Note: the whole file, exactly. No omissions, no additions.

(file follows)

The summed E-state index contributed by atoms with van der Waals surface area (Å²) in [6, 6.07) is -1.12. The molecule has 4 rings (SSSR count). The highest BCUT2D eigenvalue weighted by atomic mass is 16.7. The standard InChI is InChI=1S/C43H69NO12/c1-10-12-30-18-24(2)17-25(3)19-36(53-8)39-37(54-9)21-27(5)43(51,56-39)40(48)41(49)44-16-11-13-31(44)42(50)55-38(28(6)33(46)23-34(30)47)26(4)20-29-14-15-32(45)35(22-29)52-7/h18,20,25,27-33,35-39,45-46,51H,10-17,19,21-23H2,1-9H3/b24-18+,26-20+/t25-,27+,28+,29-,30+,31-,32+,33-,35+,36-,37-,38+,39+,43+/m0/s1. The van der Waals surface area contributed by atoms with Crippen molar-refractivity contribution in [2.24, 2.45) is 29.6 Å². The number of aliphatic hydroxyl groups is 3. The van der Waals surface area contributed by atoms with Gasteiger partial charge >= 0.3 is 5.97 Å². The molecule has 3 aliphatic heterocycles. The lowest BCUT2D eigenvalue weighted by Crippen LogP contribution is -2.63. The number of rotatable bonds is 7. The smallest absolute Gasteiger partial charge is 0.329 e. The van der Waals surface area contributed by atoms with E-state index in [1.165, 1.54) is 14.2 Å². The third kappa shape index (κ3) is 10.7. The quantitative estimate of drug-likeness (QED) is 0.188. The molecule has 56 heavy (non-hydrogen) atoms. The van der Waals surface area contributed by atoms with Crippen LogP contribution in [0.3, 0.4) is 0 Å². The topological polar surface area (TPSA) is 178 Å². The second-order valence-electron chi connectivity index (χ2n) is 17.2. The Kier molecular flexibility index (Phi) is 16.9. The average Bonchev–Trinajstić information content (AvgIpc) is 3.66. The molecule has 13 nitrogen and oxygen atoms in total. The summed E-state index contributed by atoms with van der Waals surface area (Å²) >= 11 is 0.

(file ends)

The summed E-state index contributed by atoms with van der Waals surface area (Å²) in [6, 6.07) is -1.12. The molecule has 4 rings (SSSR count). The highest BCUT2D eigenvalue weighted by atomic mass is 16.7. The standard InChI is InChI=1S/C43H69NO12/c1-10-12-30-18-24(2)17-25(3)19-36(53-8)39-37(54-9)21-27(5)43(51,56-39)40(48)41(49)44-16-11-13-31(44)42(50)55-38(28(6)33(46)23-34(30)47)26(4)20-29-14-15-32(45)35(22-29)52-7/h18,20,25,27-33,35-39,45-46,51H,10-17,19,21-23H2,1-9H3/b24-18+,26-20+/t25-,27+,28+,29-,30+,31-,32+,33-,35+,36-,37-,38+,39+,43+/m0/s1. The van der Waals surface area contributed by atoms with Crippen molar-refractivity contribution in [2.24, 2.45) is 29.6 Å². The number of aliphatic hydroxyl groups is 3. The van der Waals surface area contributed by atoms with Gasteiger partial charge >= 0.3 is 5.97 Å². The molecule has 3 aliphatic heterocycles. The lowest BCUT2D eigenvalue weighted by Crippen LogP contribution is -2.63. The number of rotatable bonds is 7. The smallest absolute Gasteiger partial charge is 0.329 e. The van der Waals surface area contributed by atoms with E-state index in [1.165, 1.54) is 14.2 Å². The third kappa shape index (κ3) is 10.7. The quantitative estimate of drug-likeness (QED) is 0.188. The molecule has 56 heavy (non-hydrogen) atoms. The van der Waals surface area contributed by atoms with Crippen LogP contribution in [0.3, 0.4) is 0 Å². The topological polar surface area (TPSA) is 178 Å². The second-order valence-electron chi connectivity index (χ2n) is 17.2. The Kier molecular flexibility index (Phi) is 16.9. The average Bonchev–Trinajstić information content (AvgIpc) is 3.66. The molecule has 13 nitrogen and oxygen atoms in total. The summed E-state index contributed by atoms with van der Waals surface area (Å²) >= 11 is 0.